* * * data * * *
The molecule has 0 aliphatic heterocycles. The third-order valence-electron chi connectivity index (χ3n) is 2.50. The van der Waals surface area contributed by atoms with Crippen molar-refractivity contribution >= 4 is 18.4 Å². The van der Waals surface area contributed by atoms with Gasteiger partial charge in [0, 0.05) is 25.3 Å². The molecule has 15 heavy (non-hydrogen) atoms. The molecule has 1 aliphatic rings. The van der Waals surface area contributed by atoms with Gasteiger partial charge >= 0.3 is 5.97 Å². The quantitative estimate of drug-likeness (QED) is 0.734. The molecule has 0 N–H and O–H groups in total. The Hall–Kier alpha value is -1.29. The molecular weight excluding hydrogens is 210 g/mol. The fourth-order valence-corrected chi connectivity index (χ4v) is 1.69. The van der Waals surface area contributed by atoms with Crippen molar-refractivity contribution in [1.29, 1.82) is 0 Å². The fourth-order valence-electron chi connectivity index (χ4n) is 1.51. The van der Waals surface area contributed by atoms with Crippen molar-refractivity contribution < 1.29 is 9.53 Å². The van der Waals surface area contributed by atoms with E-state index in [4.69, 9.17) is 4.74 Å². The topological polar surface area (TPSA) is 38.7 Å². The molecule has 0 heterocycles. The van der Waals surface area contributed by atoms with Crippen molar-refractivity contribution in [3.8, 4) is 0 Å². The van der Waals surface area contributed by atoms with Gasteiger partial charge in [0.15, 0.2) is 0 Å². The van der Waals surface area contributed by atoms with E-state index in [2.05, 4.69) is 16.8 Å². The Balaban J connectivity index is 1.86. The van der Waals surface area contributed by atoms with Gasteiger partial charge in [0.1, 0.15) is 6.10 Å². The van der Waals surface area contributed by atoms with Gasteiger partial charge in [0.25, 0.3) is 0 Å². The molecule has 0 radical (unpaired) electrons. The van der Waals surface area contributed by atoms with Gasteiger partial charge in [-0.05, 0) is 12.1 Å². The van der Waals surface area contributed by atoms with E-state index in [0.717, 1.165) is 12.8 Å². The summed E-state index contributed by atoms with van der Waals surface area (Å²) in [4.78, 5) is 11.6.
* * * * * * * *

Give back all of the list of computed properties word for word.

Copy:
The molecule has 0 aliphatic heterocycles. The third-order valence-electron chi connectivity index (χ3n) is 2.50. The van der Waals surface area contributed by atoms with Crippen molar-refractivity contribution >= 4 is 18.4 Å². The van der Waals surface area contributed by atoms with Gasteiger partial charge in [0, 0.05) is 25.3 Å². The molecule has 15 heavy (non-hydrogen) atoms. The molecule has 1 aliphatic rings. The van der Waals surface area contributed by atoms with Gasteiger partial charge >= 0.3 is 5.97 Å². The quantitative estimate of drug-likeness (QED) is 0.734. The molecule has 0 N–H and O–H groups in total. The Hall–Kier alpha value is -1.29. The molecular weight excluding hydrogens is 210 g/mol. The fourth-order valence-corrected chi connectivity index (χ4v) is 1.69. The van der Waals surface area contributed by atoms with Crippen molar-refractivity contribution in [1.29, 1.82) is 0 Å². The fourth-order valence-electron chi connectivity index (χ4n) is 1.51. The van der Waals surface area contributed by atoms with Crippen molar-refractivity contribution < 1.29 is 9.53 Å². The van der Waals surface area contributed by atoms with E-state index in [4.69, 9.17) is 4.74 Å². The topological polar surface area (TPSA) is 38.7 Å². The molecule has 0 heterocycles. The van der Waals surface area contributed by atoms with Crippen molar-refractivity contribution in [3.8, 4) is 0 Å². The van der Waals surface area contributed by atoms with Gasteiger partial charge in [0.15, 0.2) is 0 Å². The van der Waals surface area contributed by atoms with E-state index in [2.05, 4.69) is 16.8 Å². The Balaban J connectivity index is 1.86. The van der Waals surface area contributed by atoms with Gasteiger partial charge in [0.1, 0.15) is 6.10 Å². The van der Waals surface area contributed by atoms with Gasteiger partial charge in [0.25, 0.3) is 0 Å². The molecule has 0 radical (unpaired) electrons. The van der Waals surface area contributed by atoms with Gasteiger partial charge in [-0.05, 0) is 12.1 Å². The van der Waals surface area contributed by atoms with E-state index in [0.717, 1.165) is 12.8 Å². The summed E-state index contributed by atoms with van der Waals surface area (Å²) in [4.78, 5) is 11.6.